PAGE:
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Re: Proof of concept: Mailing list "software" without MTA

Thanks for the response -- some comments interspersed below:

On Thursday, October 25, 2018 04:45:03 PM Reco wrote:
> On Thu, Oct 25, 2018 at 03:57:32PM -0400, rhkramer@xxxxxxxxx wrote:
> > Sometimes things just stick in my head until I do something to get them
> > out -- sorry. ;-)
> That's OK. Listening all those voices in the head - that's really
> disturbing ;)
> > I am 100% sure I can create mailing list software that does not need an
> > MTA.  If this post gets to the list, that is proof -- read on if you
> > wish.  (Of course, someone might argue that I've created an MTA, and,
> > maybe, in some sense, I have, but I have avoided the need to set up a
> > "real" MTA which has always proved a very frustrating task for me.)

I guess I should have said: "does not need a local MTA, i.e., one on my 

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> It says here what you've used Google's MTA.
> It even has correct DKIM signature, and that's something that means you
> haven't forged the headers.

That's interesting, because I have at least somewhat modified the headers.

But, that may explain why the first attempt didn't make it to the list, maybe I 
changed the headers too much.

> > Also, as this is a proof of concept rather than a polished finished
> > thing, I've done a lot of steps by hand and have not included all the
> > safety checks (e.g., avoiding mail loops, which I'd have to learn how to
> > do) that I would expect in a polished product.
> So, to rephrase - you can create a maillist that does not need your MTA.

Yes, that is what I was after.

> As long as you accept the risks - like, for instance, instant
> termination of your maillist at Google's leasure - it will probably
> work.

Yes, but I'm sure I could do it as well with any other MTA, like my ISP's MTA 
-- in fact, I'm sort of surprised why it doesn't appear that I used my ISP's 
MTA, but I must have.  I may have to think about that, someday.

> > Basically, instead of setting up an MTA, I've used my "windows style"
> > email client (kamil -- an MUA, aiui) to do what is, to me, the heavy
> > lifting.
> > 
> > A "real" mail list program (or "suite" of programs) using this approach 
would work something like this:
> >    * a filter in kmail would watch for emails / posts directed to the
> >    mailing list, and would put those in a special folder (probably named
> >    with the name of the mailing list and maybe some prefix or postfix
> >    (not the program ;-)
> >    * a program (possibly a bash script) would watch that folder (check it 
periodically), and when a file is found:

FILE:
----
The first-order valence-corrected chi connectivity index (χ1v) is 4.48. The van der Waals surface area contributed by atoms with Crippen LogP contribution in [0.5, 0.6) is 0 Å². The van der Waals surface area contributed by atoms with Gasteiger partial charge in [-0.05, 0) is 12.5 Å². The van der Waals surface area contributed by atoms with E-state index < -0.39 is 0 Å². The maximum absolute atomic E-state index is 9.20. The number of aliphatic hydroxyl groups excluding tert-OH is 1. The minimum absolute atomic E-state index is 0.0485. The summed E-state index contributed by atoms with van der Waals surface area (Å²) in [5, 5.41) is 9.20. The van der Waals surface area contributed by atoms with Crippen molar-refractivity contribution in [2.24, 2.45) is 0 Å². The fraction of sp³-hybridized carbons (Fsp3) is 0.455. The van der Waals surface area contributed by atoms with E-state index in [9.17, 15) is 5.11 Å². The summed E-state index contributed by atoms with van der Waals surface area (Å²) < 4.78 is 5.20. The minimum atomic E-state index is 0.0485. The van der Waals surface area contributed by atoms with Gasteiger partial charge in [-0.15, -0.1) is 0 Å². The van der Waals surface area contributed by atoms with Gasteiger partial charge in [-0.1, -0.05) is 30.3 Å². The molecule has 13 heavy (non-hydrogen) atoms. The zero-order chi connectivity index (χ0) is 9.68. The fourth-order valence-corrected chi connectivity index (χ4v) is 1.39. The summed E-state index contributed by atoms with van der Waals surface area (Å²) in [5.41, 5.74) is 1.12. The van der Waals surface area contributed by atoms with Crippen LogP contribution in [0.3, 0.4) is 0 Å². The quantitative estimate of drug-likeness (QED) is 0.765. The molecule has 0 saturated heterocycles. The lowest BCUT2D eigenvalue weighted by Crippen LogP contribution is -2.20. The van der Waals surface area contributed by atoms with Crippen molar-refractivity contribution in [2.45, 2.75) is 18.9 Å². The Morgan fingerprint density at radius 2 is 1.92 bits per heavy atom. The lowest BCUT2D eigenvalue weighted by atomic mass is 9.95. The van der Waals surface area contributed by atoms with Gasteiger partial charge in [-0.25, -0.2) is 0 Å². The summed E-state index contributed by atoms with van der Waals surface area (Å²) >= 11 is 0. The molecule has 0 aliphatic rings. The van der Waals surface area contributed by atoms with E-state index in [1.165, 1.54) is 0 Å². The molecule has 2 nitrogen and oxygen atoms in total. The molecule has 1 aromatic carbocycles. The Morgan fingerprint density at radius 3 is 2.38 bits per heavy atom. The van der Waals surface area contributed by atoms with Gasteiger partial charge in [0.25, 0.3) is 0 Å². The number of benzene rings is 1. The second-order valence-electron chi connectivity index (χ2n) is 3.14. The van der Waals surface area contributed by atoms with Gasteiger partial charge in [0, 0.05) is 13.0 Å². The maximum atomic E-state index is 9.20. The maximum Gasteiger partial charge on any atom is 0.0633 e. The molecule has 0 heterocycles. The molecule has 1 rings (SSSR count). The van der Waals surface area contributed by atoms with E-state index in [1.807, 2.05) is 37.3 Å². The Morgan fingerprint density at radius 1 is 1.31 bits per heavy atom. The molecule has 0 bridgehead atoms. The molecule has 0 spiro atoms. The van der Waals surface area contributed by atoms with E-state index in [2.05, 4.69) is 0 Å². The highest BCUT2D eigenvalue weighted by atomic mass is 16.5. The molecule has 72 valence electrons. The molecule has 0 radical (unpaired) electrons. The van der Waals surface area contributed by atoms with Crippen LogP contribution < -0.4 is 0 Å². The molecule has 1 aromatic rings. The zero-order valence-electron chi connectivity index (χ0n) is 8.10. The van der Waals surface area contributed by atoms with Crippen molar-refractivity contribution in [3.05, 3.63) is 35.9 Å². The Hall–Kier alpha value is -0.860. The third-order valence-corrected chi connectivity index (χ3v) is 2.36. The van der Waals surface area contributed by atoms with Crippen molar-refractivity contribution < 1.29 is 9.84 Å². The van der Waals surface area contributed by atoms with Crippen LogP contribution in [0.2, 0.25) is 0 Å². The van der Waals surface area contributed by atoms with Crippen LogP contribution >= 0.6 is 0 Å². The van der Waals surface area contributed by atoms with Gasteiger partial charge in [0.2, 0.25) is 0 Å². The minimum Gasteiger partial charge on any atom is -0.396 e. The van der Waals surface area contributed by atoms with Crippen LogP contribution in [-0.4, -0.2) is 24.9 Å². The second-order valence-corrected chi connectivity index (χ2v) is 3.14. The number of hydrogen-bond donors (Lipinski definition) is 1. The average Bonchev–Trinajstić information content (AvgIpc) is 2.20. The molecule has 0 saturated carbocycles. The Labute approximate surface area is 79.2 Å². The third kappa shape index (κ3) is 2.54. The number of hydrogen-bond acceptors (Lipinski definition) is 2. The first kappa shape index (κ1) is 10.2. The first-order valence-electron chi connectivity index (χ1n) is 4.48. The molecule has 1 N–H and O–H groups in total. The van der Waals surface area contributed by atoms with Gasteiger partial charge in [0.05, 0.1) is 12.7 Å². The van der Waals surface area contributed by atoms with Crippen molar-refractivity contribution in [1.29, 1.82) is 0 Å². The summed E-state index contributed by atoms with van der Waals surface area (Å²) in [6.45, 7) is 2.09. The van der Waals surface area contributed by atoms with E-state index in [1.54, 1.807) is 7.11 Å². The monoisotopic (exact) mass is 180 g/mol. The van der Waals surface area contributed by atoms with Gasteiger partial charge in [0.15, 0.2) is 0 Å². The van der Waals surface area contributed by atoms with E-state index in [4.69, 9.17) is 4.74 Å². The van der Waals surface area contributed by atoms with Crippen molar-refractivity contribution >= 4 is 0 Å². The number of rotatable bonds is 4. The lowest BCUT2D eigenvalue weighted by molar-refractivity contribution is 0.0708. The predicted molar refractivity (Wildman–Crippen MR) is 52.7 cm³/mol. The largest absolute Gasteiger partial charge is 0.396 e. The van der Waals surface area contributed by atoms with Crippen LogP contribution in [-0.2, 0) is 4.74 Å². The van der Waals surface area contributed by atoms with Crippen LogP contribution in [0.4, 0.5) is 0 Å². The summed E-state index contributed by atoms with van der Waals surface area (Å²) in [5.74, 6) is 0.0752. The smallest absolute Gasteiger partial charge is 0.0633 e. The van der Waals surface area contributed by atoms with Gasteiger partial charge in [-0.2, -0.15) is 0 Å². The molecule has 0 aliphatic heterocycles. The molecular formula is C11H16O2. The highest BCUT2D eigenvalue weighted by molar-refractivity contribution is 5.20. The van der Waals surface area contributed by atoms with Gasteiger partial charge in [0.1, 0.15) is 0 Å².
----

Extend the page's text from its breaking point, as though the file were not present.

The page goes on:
> They invented inotify(7) for that 10 years ago. Install incron.

Yeah, thanks, I forget about things like that too often anymore. ;-(
> >       * move it to a work location (removing it from the original folder)
> >       
> >       * process it in various ways using tools like awk, sed, or similar 
to do things like:
> >          * optionally check the list of subscribers to make sure it came
> >          from a subscriber (unless I want to treat it as an open mail
> >          list) -- if from a non-subscriber (or a banned user / spammer),
> >          optionally send a rejection message (I found in my
> >          "administration" of some yahoo groups, that it often worked
> >          better not to send a rejection message to a known spammer -- if
> >          you send a message, they often try to subscribe (or
> >          resubscribe) and then resend the spam -- if you don't send a
> >          message, they often seem to assume that there is no problem,
> >          never realizing that their messages weren't getting to the
> >          list)
> SpamAssassin, anyone?

I don't know if I could invoke SpamAssassin on yahoo's mail lists (but, of 
course, I could invoke it on any thing I run or build locally).
> >          * optionally call it to the attention of the owner of the list
> >          (or of the computer it is running on) if the list (or this
> >          user) is to be moderated * change some of the message headers
> >          as appropriate (including generating a new unique messageID
> >          (maybe using `date +%s.%N' and some text string reflecting the
> >          name of the mailing list
> formail from procmail or reformail from maildrop.
> And changing existing Message-ID header is a really bad idea.

Well, I wasn't sure how mail lists normally handle that -- clearly the message 
has a MessageId when sent from the subscriber -- I would have guessed the mail 
list would use a different MessageID when forwarding it (sending it) to other 
subscribers, especially recognizing that the text and such do get some 

> >          * perhaps add things like a new header and footer to the text of
> >          the message (like the name of the maillist or group, a MOTD,
> >          how to unsubscribe, ...)
> Good luck reassembling all those base64/uuencoded e-mails.
> Even single Unicode smiley like this ☺ will lead to funny results.

Hmm, I'll have to think about that, also (or try it out), but, for now, I'm